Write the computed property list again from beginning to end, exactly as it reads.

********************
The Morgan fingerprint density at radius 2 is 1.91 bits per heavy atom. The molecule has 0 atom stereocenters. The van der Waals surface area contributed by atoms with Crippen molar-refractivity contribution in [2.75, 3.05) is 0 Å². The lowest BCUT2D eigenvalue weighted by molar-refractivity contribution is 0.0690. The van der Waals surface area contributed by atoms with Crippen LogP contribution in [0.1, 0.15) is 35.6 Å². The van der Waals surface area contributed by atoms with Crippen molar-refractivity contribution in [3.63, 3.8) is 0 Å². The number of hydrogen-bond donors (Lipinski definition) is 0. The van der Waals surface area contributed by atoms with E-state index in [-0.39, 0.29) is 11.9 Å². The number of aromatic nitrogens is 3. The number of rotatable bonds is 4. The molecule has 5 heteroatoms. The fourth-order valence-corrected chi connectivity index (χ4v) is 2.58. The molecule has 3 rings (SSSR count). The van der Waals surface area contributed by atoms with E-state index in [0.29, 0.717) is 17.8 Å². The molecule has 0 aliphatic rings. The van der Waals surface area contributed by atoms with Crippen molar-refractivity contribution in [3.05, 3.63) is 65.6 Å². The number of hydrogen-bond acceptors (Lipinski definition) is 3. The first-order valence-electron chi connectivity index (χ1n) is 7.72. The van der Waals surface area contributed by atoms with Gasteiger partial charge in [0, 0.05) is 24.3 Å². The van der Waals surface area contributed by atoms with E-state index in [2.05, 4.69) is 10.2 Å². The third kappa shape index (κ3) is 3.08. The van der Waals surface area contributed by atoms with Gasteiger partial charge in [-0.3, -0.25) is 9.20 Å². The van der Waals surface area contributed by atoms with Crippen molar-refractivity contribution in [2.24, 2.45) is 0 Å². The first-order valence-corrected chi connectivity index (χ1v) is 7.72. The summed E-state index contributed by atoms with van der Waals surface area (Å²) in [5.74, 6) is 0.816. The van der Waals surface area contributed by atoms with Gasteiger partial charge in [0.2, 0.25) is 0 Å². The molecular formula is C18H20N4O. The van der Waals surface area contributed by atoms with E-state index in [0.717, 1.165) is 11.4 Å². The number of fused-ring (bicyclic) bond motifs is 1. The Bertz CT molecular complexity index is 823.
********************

The Morgan fingerprint density at radius 2 is 1.91 bits per heavy atom. The molecule has 0 atom stereocenters. The van der Waals surface area contributed by atoms with Crippen molar-refractivity contribution in [2.75, 3.05) is 0 Å². The lowest BCUT2D eigenvalue weighted by molar-refractivity contribution is 0.0690. The van der Waals surface area contributed by atoms with Crippen LogP contribution in [0.1, 0.15) is 35.6 Å². The van der Waals surface area contributed by atoms with Crippen molar-refractivity contribution in [3.63, 3.8) is 0 Å². The number of hydrogen-bond donors (Lipinski definition) is 0. The van der Waals surface area contributed by atoms with E-state index in [-0.39, 0.29) is 11.9 Å². The number of aromatic nitrogens is 3. The number of rotatable bonds is 4. The molecule has 5 heteroatoms. The fourth-order valence-corrected chi connectivity index (χ4v) is 2.58. The molecule has 3 rings (SSSR count). The van der Waals surface area contributed by atoms with E-state index in [0.29, 0.717) is 17.8 Å². The molecule has 0 aliphatic rings. The van der Waals surface area contributed by atoms with Crippen molar-refractivity contribution in [3.05, 3.63) is 65.6 Å². The number of hydrogen-bond acceptors (Lipinski definition) is 3. The first-order valence-electron chi connectivity index (χ1n) is 7.72. The van der Waals surface area contributed by atoms with Gasteiger partial charge in [0, 0.05) is 24.3 Å². The van der Waals surface area contributed by atoms with E-state index in [2.05, 4.69) is 10.2 Å². The third kappa shape index (κ3) is 3.08. The van der Waals surface area contributed by atoms with Gasteiger partial charge in [-0.3, -0.25) is 9.20 Å². The van der Waals surface area contributed by atoms with Crippen molar-refractivity contribution in [2.24, 2.45) is 0 Å². The first-order valence-corrected chi connectivity index (χ1v) is 7.72. The summed E-state index contributed by atoms with van der Waals surface area (Å²) in [5.74, 6) is 0.816. The van der Waals surface area contributed by atoms with Gasteiger partial charge in [0.2, 0.25) is 0 Å². The molecular formula is C18H20N4O. The van der Waals surface area contributed by atoms with E-state index in [0.717, 1.165) is 11.4 Å². The number of fused-ring (bicyclic) bond motifs is 1. The Bertz CT molecular complexity index is 823.